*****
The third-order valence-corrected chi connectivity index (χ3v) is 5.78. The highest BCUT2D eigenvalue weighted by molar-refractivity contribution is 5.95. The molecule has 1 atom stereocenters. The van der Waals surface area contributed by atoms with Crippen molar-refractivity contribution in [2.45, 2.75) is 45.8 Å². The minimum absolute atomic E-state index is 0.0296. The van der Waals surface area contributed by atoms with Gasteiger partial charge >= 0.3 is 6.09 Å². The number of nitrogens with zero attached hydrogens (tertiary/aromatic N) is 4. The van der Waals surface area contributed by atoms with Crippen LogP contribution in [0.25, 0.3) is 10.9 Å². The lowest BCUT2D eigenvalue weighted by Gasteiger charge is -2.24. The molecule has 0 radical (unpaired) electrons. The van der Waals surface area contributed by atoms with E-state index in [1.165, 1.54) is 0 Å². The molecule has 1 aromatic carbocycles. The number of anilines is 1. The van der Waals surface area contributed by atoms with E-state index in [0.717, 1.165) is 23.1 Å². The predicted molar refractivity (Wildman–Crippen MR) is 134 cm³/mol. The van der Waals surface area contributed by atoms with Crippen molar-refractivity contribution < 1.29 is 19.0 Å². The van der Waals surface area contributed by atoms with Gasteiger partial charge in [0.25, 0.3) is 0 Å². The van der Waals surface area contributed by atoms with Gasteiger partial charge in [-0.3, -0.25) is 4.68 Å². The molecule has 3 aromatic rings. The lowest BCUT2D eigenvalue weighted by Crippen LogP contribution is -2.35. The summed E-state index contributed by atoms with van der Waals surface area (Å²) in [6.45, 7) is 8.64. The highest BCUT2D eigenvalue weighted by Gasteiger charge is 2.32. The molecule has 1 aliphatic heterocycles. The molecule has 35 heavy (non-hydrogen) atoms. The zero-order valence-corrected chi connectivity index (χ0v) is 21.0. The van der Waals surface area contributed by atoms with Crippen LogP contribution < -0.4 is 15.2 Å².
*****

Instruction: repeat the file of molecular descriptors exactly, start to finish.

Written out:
The third-order valence-corrected chi connectivity index (χ3v) is 5.78. The highest BCUT2D eigenvalue weighted by molar-refractivity contribution is 5.95. The molecule has 1 atom stereocenters. The van der Waals surface area contributed by atoms with Crippen molar-refractivity contribution in [2.45, 2.75) is 45.8 Å². The minimum absolute atomic E-state index is 0.0296. The van der Waals surface area contributed by atoms with Gasteiger partial charge >= 0.3 is 6.09 Å². The number of nitrogens with zero attached hydrogens (tertiary/aromatic N) is 4. The van der Waals surface area contributed by atoms with Crippen LogP contribution in [0.25, 0.3) is 10.9 Å². The lowest BCUT2D eigenvalue weighted by Gasteiger charge is -2.24. The molecule has 0 radical (unpaired) electrons. The van der Waals surface area contributed by atoms with E-state index in [1.165, 1.54) is 0 Å². The molecule has 1 aromatic carbocycles. The number of anilines is 1. The van der Waals surface area contributed by atoms with E-state index in [0.717, 1.165) is 23.1 Å². The predicted molar refractivity (Wildman–Crippen MR) is 134 cm³/mol. The van der Waals surface area contributed by atoms with Crippen molar-refractivity contribution < 1.29 is 19.0 Å². The van der Waals surface area contributed by atoms with Gasteiger partial charge in [0.25, 0.3) is 0 Å². The van der Waals surface area contributed by atoms with Gasteiger partial charge in [-0.3, -0.25) is 4.68 Å². The molecule has 3 aromatic rings. The lowest BCUT2D eigenvalue weighted by Crippen LogP contribution is -2.35. The summed E-state index contributed by atoms with van der Waals surface area (Å²) in [6.45, 7) is 8.64. The highest BCUT2D eigenvalue weighted by Gasteiger charge is 2.32. The molecule has 1 aliphatic heterocycles. The molecule has 35 heavy (non-hydrogen) atoms. The zero-order valence-corrected chi connectivity index (χ0v) is 21.0. The van der Waals surface area contributed by atoms with Crippen LogP contribution < -0.4 is 15.2 Å².